Cooking with a food probe

The food probe - provided for with some of Bertazzoni latest generation ovens - is a very useful device for the control of the internal cooking temperature of any type of meat or fish in the oven. It is a sensor which enables you to measure core temperatures of food, that is in the thickest part of meat or fish, which is difficult to cook, thus helping you to get perfect cooking results. 

The sensitive part of the meat probe is its point, about 0.59 inch long. The use of a food probe is connected to the selection of appropriate cooking programs, either manually or automatically. The probe must be pushed into the meat after the preheating phase, when the oven signals that the desired temperature has been reached, by sending the message to insert the probe. At this point, you have to identify the thickest part of the meat or fish and insert the probe so that its tip reaches the desired area. It is important to place it at least 0.8 inch away from any bones and it is preferable to wear an oven glove to perform the operation.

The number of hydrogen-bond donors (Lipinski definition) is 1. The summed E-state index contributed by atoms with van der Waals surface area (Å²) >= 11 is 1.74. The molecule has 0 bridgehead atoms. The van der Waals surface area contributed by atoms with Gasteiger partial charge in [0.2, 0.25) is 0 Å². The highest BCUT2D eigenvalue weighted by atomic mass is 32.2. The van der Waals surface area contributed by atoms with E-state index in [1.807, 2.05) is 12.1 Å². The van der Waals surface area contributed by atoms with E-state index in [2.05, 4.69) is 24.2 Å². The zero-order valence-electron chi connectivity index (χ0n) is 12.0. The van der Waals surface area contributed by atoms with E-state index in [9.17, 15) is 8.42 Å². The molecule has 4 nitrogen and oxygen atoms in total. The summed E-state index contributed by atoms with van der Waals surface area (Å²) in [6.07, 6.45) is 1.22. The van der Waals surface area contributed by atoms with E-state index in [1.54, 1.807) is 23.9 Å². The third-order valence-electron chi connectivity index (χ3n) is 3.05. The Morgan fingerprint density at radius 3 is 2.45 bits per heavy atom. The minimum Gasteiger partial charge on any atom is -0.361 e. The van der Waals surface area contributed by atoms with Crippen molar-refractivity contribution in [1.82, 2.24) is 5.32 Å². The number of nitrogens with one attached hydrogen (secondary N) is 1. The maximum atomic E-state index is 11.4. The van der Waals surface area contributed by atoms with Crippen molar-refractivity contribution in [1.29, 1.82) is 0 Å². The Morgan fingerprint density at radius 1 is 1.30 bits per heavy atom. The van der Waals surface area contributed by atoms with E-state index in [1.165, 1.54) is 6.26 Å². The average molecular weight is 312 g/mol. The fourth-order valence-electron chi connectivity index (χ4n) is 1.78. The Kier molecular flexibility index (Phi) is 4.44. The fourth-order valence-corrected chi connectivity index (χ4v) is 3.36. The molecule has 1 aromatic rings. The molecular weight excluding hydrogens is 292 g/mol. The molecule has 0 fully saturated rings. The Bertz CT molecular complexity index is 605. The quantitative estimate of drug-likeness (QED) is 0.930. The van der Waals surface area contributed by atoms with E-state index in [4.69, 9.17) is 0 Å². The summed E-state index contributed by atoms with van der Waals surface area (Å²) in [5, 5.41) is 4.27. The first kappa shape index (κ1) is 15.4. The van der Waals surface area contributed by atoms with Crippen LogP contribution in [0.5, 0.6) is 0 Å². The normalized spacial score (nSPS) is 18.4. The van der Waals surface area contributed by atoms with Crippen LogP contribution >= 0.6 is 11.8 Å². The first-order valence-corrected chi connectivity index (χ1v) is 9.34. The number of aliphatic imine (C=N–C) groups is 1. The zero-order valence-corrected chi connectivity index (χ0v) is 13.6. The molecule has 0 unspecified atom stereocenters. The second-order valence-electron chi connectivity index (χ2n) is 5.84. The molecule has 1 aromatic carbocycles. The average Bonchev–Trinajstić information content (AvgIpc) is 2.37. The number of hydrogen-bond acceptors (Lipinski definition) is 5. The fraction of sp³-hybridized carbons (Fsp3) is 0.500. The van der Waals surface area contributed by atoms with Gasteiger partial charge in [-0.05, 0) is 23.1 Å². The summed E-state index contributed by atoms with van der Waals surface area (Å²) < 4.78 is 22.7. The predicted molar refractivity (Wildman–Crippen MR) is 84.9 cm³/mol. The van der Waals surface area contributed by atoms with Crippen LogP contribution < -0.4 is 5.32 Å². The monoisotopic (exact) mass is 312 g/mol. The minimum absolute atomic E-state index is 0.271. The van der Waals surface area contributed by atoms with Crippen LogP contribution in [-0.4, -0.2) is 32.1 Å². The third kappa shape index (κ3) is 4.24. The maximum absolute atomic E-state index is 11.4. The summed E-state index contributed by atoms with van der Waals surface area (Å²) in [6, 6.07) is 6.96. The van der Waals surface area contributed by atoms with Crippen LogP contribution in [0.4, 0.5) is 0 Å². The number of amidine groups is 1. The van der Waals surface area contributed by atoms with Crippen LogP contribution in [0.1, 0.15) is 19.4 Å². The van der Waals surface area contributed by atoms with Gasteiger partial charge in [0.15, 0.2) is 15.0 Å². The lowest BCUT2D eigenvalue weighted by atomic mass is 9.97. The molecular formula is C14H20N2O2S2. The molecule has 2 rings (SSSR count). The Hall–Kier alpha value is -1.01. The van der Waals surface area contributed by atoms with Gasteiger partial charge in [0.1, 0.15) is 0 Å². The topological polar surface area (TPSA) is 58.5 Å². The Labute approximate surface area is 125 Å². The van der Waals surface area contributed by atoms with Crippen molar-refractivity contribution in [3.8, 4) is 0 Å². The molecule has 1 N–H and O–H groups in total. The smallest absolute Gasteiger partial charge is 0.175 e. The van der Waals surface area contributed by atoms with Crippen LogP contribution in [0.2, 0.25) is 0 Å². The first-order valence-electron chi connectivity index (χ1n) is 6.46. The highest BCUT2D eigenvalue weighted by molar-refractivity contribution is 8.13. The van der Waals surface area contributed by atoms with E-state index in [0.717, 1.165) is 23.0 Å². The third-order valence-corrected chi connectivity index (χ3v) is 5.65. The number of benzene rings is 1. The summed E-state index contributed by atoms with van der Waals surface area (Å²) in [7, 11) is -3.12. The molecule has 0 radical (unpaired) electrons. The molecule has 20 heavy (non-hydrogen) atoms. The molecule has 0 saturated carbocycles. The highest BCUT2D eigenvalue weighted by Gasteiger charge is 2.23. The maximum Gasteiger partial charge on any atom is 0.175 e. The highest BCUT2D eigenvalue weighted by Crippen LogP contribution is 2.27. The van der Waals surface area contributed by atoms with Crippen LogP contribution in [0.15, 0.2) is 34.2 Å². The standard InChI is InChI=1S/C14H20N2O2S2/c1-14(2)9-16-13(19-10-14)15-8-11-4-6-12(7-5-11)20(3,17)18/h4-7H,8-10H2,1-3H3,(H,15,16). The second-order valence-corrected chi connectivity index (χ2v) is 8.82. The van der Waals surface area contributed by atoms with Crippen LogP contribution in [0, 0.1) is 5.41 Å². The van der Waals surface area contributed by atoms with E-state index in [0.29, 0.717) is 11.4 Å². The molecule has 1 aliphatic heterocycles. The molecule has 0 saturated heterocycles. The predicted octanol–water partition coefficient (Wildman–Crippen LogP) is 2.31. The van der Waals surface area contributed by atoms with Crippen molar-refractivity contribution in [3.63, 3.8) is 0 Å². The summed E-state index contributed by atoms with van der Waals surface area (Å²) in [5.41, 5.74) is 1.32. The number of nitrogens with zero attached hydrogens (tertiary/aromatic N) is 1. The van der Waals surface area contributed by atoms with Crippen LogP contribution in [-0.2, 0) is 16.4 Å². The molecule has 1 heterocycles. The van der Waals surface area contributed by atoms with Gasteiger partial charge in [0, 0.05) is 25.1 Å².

Once the probe is set, cooking stops automatically when the desired temperature has been reached. Another factor to be taken into account when cooking with a probe is that, if you cook thick pieces of meat or fish slices, the right core temperature detected by the probe corresponds to a much higher external temperature, with the consequent risk of burning the outer part of the meat or fish. It is therefore advisable to set the cooking program at a slightly lower temperature and just cook your food a little longer.
On the other hand, this type of precise control of cooking allows you to get the maximum taste and consistency out of your meat or fish.
In fact, meat and fish are made of fibers, water, proteins and collagens or hard tissues. Water starts evaporating at a 212°F temperature, while collagens start dissolving at a 131 °F temperature.
The combination of temperature and time allows you to obtain perfect cooking results. When the temperature is below 212°F, water remains inside the food, while a long cooking time above 131 °F causes the hydrolysis of collagens. Thus fibers become more tender.
Each type of meat and fish requires a specific cooking temperature, whatever degree of cooking is desired (rare, medium, well done, etc.).
For example, a roast beef is cooked to the level of rare, when the meat probe reaches 131°F and cooked to medium at 149 °F. The more core temperatures increase, the more the meat is well done, but to prevent it from getting hard, we suggest that you cook it at a lower temperature, so that it cooks more slowly, without losing too much water, so the cartilages have time to melt and the meat gets very tender.